Brief #28—Economic Policy
The patterns of the stock market since President Trump took office can only be described as turbulent. As his election shocked the nation, investors prepared for the unpredictable, only to have the market surge.
Throughout 2017, while the market consistently rose, Trump was quick to tout it as evidence of the effectiveness of his economic policies. The first trading day after his inauguration saw the market surge and the trend of growth continued throughout the year. While the Dow Jones Industrial average rose by 25 percent, the S&P 500 climbed 18 percent and the Nasdaq Composite 24. 2018, on the other hand, hasn’t produced the same consistent gains for the U.S. market. We’ve seen the Dow fall by 0.1 percent and the S&P by 0.6 with the Nasdaq rising, though only by 3.8 percent. October was been a particularly turbulent month for the market. As the closing bell sounded on Wall Street at the close of last week, all three indexes had dropped, the Dow by 6.7 percent, the the S&P by 8.8, and the Nasdaq by 10.9 for the month.
Trump has neglected to comment on the recent market declines. While discussing markets under Trump, we should not forget that he took office in the midst of a thriving economy. When Barack Obama took office, the Dow Jones enjoyed steady growth, climbing by 41 percent between his inauguration and the final weeks before his first midterm election. We have reached that exact point in Trump’s presidency and the same index has only risen by 25 percent.
The stock market bumps that helped shine a positive light on Trump’s proposed economic policies early in his presidency indicate a common market trend-anticipation of legislative changes that favor investors can easily spur quick market growth. Unfortunately for him, though, we are now seeing the other side of a trend. Quick market growth is often short lived and ultimately unsustainable.
While a market may bounce back, as we’ve seen during Trump’s presidency, such a trend can easily lead to significant drops, as we have also seen. This type of trend can easily raise concerns among economists and investors as to weather the market is headed for a significant correction. Many economists see a poorly performing market as an indication of financial troubles down the road that will affect more than just investors.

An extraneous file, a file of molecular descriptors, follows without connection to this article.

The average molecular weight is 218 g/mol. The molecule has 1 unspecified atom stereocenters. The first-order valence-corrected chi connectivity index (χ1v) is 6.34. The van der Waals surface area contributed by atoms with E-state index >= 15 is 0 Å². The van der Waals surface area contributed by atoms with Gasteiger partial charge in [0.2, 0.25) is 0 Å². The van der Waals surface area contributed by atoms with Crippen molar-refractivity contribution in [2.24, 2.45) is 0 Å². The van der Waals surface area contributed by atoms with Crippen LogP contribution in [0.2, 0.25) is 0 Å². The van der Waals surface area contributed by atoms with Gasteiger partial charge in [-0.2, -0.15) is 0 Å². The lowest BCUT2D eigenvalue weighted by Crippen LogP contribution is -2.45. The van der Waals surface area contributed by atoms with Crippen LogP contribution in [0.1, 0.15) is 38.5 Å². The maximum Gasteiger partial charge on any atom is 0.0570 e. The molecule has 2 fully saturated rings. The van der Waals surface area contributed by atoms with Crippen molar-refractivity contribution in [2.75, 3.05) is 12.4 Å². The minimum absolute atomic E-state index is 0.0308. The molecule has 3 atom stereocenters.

The third-quarter of this year has brought some GDP growth, but it is clear that it was spurred by considerable consumer spending. Any economic growth we have seen in 2018 has been overshadowed by recent declines both in capital expansion on the part of corporations and general business investment. Long-term economic growth could be powered by business investment in areas such as job training and company expansions but there are few signs that point to such trends taking place, despite Trump’s claims that the tax cuts would lead to exactly that.
Declines in investor confidence could also likely be linked to the continuing developments in the trade war caused by Trump’s tariffs. Talks to resolve trade difficulties between the U.S. and China have been halted for the time being, likely not a comforting phenomenon for the companies who have affected by the tariffs or their shareholders. Barron’s has reported that stocks of companies with direct ties to the trade war have been hit harder those of companies that are not. This month has seen declines in sectors such as industrial manufacturing, information technology and retail, all of which have manufacturing costs that are linked to Chinese imports. It is hard to see such a trend as a coincidence, especially given the uncertainty surrounding trade relations between the two countries.
These concerning economic elements are coming at what could be a costly time for the Republican party. Midterm elections are quickly approaching and many conservative candidates are faced with the reality that it will likely be difficult for voters to equate their party with economic prosperity. Republicans have longed clinged to the argument that their policies can undo the damage done to the economy by Democrats. While they touted the stock market gains as proof that Trump’s policies worked in the early stages of the election, any credibility that such an argument had is quickly disappearing. Despite the claim on Trump’s part that his tax cuts would benefit both workers and executives, that argument has been proven false. It is also likely that any points that the tax cuts may have earned the Republican party among voters have been canceled by the higher interest rates implemented by the Federal Reserve.
These recent trends regarding the stock market continue the trend of a lack of sustainability that has plagued almost all of Trump’s policies that have spurred any economic growth. Talk and anticipation do not create the kind of sustainability that power an economy to prosperity. What goes up must come down and Donald Trump has prove that.
- The Organization for Economic Cooperation and Development is an intergovernmental organization dedicated to promoting economic
policies that benefit people across the globe.
- The Levy Economics Institute of Bard College is a nonprofit nonpartisan think tank that provides research and analysis of economic policies.
- The Roosevelt Institute is a nonprofit think tank dedicated to helping create a new economic and political system that benefits works for everyone.
This Brief was submitted by USRESIST NEWS Economic Policy Analyst Samuel O’Brient: Contact Sam@usresistnews.org.
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